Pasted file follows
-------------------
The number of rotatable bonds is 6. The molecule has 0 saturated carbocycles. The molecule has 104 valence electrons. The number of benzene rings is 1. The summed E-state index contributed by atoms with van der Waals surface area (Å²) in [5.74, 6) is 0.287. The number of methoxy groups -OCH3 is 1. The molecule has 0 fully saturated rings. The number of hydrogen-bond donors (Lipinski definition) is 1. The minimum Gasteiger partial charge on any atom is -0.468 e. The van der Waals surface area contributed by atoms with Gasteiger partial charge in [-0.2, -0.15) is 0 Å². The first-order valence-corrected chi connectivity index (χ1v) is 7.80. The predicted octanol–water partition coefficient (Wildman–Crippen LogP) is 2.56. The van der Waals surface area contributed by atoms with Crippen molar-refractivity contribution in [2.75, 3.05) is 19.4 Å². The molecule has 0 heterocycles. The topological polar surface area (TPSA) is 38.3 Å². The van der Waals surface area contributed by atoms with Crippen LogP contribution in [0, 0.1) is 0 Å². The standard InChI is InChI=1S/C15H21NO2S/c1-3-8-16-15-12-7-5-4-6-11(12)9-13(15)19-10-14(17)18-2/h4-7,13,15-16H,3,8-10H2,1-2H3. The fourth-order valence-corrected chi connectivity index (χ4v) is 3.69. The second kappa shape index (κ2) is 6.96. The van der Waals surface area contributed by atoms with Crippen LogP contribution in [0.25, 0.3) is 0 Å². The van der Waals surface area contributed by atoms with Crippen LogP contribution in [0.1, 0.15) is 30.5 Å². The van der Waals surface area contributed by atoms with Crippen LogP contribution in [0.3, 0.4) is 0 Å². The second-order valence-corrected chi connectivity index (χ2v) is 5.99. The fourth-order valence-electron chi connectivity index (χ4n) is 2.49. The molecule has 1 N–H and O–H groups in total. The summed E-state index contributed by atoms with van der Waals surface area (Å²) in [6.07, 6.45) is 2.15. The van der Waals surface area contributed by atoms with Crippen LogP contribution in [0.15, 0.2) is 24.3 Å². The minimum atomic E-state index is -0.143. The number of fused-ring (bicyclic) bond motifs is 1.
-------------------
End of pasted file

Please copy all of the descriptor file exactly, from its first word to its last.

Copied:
The number of rotatable bonds is 6. The molecule has 0 saturated carbocycles. The molecule has 104 valence electrons. The number of benzene rings is 1. The summed E-state index contributed by atoms with van der Waals surface area (Å²) in [5.74, 6) is 0.287. The number of methoxy groups -OCH3 is 1. The molecule has 0 fully saturated rings. The number of hydrogen-bond donors (Lipinski definition) is 1. The minimum Gasteiger partial charge on any atom is -0.468 e. The van der Waals surface area contributed by atoms with Gasteiger partial charge in [-0.2, -0.15) is 0 Å². The first-order valence-corrected chi connectivity index (χ1v) is 7.80. The predicted octanol–water partition coefficient (Wildman–Crippen LogP) is 2.56. The van der Waals surface area contributed by atoms with Crippen molar-refractivity contribution in [2.75, 3.05) is 19.4 Å². The molecule has 0 heterocycles. The topological polar surface area (TPSA) is 38.3 Å². The van der Waals surface area contributed by atoms with Crippen LogP contribution in [0, 0.1) is 0 Å². The standard InChI is InChI=1S/C15H21NO2S/c1-3-8-16-15-12-7-5-4-6-11(12)9-13(15)19-10-14(17)18-2/h4-7,13,15-16H,3,8-10H2,1-2H3. The fourth-order valence-corrected chi connectivity index (χ4v) is 3.69. The second kappa shape index (κ2) is 6.96. The van der Waals surface area contributed by atoms with Crippen LogP contribution in [0.25, 0.3) is 0 Å². The van der Waals surface area contributed by atoms with Crippen LogP contribution in [0.1, 0.15) is 30.5 Å². The van der Waals surface area contributed by atoms with Crippen LogP contribution in [0.3, 0.4) is 0 Å². The second-order valence-corrected chi connectivity index (χ2v) is 5.99. The fourth-order valence-electron chi connectivity index (χ4n) is 2.49. The molecule has 1 N–H and O–H groups in total. The summed E-state index contributed by atoms with van der Waals surface area (Å²) in [6.07, 6.45) is 2.15. The van der Waals surface area contributed by atoms with Crippen LogP contribution in [0.15, 0.2) is 24.3 Å². The minimum atomic E-state index is -0.143. The number of fused-ring (bicyclic) bond motifs is 1.